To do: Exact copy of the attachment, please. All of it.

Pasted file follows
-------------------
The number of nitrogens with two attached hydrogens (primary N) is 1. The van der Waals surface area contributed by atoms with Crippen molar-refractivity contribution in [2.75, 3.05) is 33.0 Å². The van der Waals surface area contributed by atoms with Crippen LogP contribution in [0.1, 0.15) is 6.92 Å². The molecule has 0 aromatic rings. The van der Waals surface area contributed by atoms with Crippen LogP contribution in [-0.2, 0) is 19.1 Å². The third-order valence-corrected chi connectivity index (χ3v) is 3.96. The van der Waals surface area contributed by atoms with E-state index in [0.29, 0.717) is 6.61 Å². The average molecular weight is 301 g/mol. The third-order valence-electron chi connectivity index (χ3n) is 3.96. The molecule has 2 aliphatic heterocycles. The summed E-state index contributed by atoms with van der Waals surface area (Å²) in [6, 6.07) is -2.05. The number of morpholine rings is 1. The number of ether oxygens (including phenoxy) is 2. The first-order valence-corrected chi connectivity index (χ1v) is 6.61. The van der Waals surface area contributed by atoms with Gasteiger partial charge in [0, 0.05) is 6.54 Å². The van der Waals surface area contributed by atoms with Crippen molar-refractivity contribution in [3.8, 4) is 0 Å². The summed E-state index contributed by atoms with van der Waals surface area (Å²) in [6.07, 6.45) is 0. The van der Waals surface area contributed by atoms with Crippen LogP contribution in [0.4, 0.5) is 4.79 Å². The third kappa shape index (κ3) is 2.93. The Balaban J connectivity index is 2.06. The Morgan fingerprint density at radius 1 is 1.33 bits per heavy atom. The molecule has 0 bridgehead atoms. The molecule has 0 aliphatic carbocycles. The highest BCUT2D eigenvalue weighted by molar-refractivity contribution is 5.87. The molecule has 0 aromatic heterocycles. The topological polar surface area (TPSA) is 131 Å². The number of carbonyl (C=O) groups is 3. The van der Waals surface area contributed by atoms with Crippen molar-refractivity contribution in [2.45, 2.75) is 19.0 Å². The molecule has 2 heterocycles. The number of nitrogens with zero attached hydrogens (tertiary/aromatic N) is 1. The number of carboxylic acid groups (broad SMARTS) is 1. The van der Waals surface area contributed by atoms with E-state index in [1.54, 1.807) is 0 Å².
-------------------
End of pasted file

The number of nitrogens with two attached hydrogens (primary N) is 1. The van der Waals surface area contributed by atoms with Crippen molar-refractivity contribution in [2.75, 3.05) is 33.0 Å². The van der Waals surface area contributed by atoms with Crippen LogP contribution in [0.1, 0.15) is 6.92 Å². The molecule has 0 aromatic rings. The van der Waals surface area contributed by atoms with Crippen LogP contribution in [-0.2, 0) is 19.1 Å². The third-order valence-corrected chi connectivity index (χ3v) is 3.96. The van der Waals surface area contributed by atoms with E-state index in [0.29, 0.717) is 6.61 Å². The average molecular weight is 301 g/mol. The third-order valence-electron chi connectivity index (χ3n) is 3.96. The molecule has 2 aliphatic heterocycles. The summed E-state index contributed by atoms with van der Waals surface area (Å²) in [6, 6.07) is -2.05. The number of morpholine rings is 1. The number of ether oxygens (including phenoxy) is 2. The first-order valence-corrected chi connectivity index (χ1v) is 6.61. The van der Waals surface area contributed by atoms with Gasteiger partial charge in [0, 0.05) is 6.54 Å². The van der Waals surface area contributed by atoms with Crippen molar-refractivity contribution in [3.8, 4) is 0 Å². The summed E-state index contributed by atoms with van der Waals surface area (Å²) in [6.07, 6.45) is 0. The van der Waals surface area contributed by atoms with Crippen LogP contribution in [0.4, 0.5) is 4.79 Å². The third kappa shape index (κ3) is 2.93. The Balaban J connectivity index is 2.06. The Morgan fingerprint density at radius 1 is 1.33 bits per heavy atom. The molecule has 0 bridgehead atoms. The molecule has 0 aliphatic carbocycles. The highest BCUT2D eigenvalue weighted by molar-refractivity contribution is 5.87. The molecule has 0 aromatic heterocycles. The topological polar surface area (TPSA) is 131 Å². The number of carbonyl (C=O) groups is 3. The van der Waals surface area contributed by atoms with Crippen molar-refractivity contribution in [2.45, 2.75) is 19.0 Å². The molecule has 2 heterocycles. The number of nitrogens with zero attached hydrogens (tertiary/aromatic N) is 1. The number of carboxylic acid groups (broad SMARTS) is 1. The van der Waals surface area contributed by atoms with E-state index in [1.54, 1.807) is 0 Å².